Government and children advocates have expressed worries about the increasing child trafficking and sexual exploitation cases across the country.
Child trafficking is common in the impoverished Karamoja region with a staggering 400-900 children, of which 90% of these are girls.
According to the US Department of State, 2020 Trafficking in Persons Report: Uganda, there are between 7,000 to 12,000 children exploited in sex trafficking in Uganda. An international organization and NGO reported that most internal trafficking victims are Ugandans, many of whom are from the northeastern region, specifically Karamojong children
It’s against this background, that the office of the prime minister in charge of Karamoja Affairs in conjunction with children civil society organizations advocates, held a national dialogue to find possible solutions to child trafficking.
Speaking at a National dialogue on Ending Child Trafficking in Uganda under the theme “Taking stock of Trafficking in Persons Response: Are we doing enough?”, state Minister for Relief, Disaster Preparedness and refugees, Esther Davinia Anyakun said government has to enforce the early childhood education programs in Karamoja region to help young ones to start Education before becoming a burden to their parents and seeing them as assets.
This is also in line with a suggestion by a section of MPs from Karamoja sub-region calling for a fundamental strategy to ensure there is compulsory free education for all Karamojong children for at least 10 years to reduce child trafficking and early marriages in the region.
They explain that trafficking of children from Karamoja remains a social challenge regardless of interventions by government and other civil societies to address the vice.
Anyakun who is also the woman Member of Parliament for Nakapiripirit District explained that keeping children in school would help enlighten them and reduce the chances of being trafficked.
“A very big generation from around 18-30 years did not go to school….. so we gave a suggestion to President Museveni when he came to the region 2 weeks ago that we can have a fundamental strategy where we would be in position of having full compulsory free education for all Karamojong children for at least 10 years, what are up to, is trying to close that vacuum, by the time we finish ten years with all these children in school, am telling you the issue of children in the streets, the issue of insecurity and all the challenges even child marriage will at least come down because people will now be engaged in so many things,” said Anyakun.
When these children reach Kampala and other urban towns they are engaged in activities such as street begging and winnowing cereals in downtown markets daily.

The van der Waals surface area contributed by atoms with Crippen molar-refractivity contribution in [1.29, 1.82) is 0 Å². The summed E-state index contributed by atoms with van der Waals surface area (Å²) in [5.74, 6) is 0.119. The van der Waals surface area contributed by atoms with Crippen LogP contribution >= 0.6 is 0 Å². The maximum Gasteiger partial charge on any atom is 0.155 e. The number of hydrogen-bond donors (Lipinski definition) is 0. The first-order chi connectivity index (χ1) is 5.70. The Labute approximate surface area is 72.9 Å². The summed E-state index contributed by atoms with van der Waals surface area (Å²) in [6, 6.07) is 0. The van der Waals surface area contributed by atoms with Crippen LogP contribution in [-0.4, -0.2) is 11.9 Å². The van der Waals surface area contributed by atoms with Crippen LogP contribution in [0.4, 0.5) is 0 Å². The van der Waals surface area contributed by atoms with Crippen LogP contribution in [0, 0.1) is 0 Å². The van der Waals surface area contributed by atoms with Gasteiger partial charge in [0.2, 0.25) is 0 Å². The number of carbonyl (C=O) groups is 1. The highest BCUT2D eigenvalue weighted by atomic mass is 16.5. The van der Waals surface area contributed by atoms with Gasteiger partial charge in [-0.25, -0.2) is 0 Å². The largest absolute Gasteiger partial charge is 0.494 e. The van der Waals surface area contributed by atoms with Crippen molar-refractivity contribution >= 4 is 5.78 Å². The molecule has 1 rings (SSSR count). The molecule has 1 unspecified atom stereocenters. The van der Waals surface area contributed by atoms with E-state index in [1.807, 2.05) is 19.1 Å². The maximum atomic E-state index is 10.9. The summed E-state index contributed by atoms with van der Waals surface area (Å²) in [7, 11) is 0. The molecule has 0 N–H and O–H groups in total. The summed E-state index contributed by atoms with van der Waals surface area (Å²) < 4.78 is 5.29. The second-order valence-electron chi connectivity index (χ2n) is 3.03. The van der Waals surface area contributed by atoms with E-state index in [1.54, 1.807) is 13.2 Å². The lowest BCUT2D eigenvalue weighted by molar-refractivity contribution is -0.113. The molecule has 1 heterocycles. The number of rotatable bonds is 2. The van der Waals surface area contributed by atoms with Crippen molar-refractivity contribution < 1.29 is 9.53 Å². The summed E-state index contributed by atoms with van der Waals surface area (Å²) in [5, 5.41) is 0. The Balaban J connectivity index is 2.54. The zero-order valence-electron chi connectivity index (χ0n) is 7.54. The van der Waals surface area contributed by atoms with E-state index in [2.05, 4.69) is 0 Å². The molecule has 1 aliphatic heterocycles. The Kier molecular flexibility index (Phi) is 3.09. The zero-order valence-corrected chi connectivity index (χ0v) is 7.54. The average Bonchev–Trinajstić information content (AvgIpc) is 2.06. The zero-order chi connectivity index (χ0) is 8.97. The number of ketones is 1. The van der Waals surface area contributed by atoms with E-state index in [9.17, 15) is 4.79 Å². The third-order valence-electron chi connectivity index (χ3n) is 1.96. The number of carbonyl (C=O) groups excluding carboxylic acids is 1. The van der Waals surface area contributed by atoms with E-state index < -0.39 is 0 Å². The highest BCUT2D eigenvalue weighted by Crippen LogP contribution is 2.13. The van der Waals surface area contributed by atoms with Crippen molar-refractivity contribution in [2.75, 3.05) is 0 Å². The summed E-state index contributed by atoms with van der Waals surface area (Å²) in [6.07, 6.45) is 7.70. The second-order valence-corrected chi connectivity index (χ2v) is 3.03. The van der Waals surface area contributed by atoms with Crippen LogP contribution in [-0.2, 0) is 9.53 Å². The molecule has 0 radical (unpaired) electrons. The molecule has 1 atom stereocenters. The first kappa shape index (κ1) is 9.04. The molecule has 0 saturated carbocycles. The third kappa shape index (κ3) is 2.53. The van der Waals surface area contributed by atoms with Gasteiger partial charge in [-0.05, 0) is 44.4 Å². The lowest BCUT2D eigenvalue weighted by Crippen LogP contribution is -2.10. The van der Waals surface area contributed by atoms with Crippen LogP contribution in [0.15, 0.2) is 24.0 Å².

Reports in Karamoja sub-region indicate that many of these children are sold in cattle markets or by intermediaries and forced into situations of domestic servitude, sexual exploitation, herding, and begging in the streets of most towns in Uganda.
It is against this background that Minister Anyakun also tasked Ugandans not to offer support to children on the streets, adding denying them support will eventually force them off the streets.
Meanwhile, James Yesiga, the country manager of Terre Des Hommes Netherlands Uganda chapter, the organizers of this national dialogue, revealed that cases of child sexual exploitation, child trafficking and unsafe migration are on the rise in Uganda, thus urging for serious intervention from the government.
Yesiga blamed some parents there for being behind trafficking of children for personal gains
“The numbers of children coming on to the streets and being trafficked is increasing and it seems that back at home these children either lack proper parenting or lack basic needs, so they look for ways to survive beyond their homes and it is not helping that some of the parents especially in Karamoja region are actually pushing their children to look for survival which makes them extremely vulnerable, ” said Yesiga .
He further noted those in the business of child trafficking simply go to rural areas, look for children to pay parents whatever little amount of money they can pay and then bring them to Kampala and even Nairobi to do all sorts of work ranging from begging on the streets to sexual exploitation.
As a child rights advocate, Yesiga said that there is also a challenge of poor enforcement whereby the law enforcement officers are not apprehending the traffickers at the pace the practice of child trafficking is happening.
“In some cases we have seen collusion between some security agencies and some of the traffickers, giving them a leeway to continue with the illicit business”-Yesiga observed.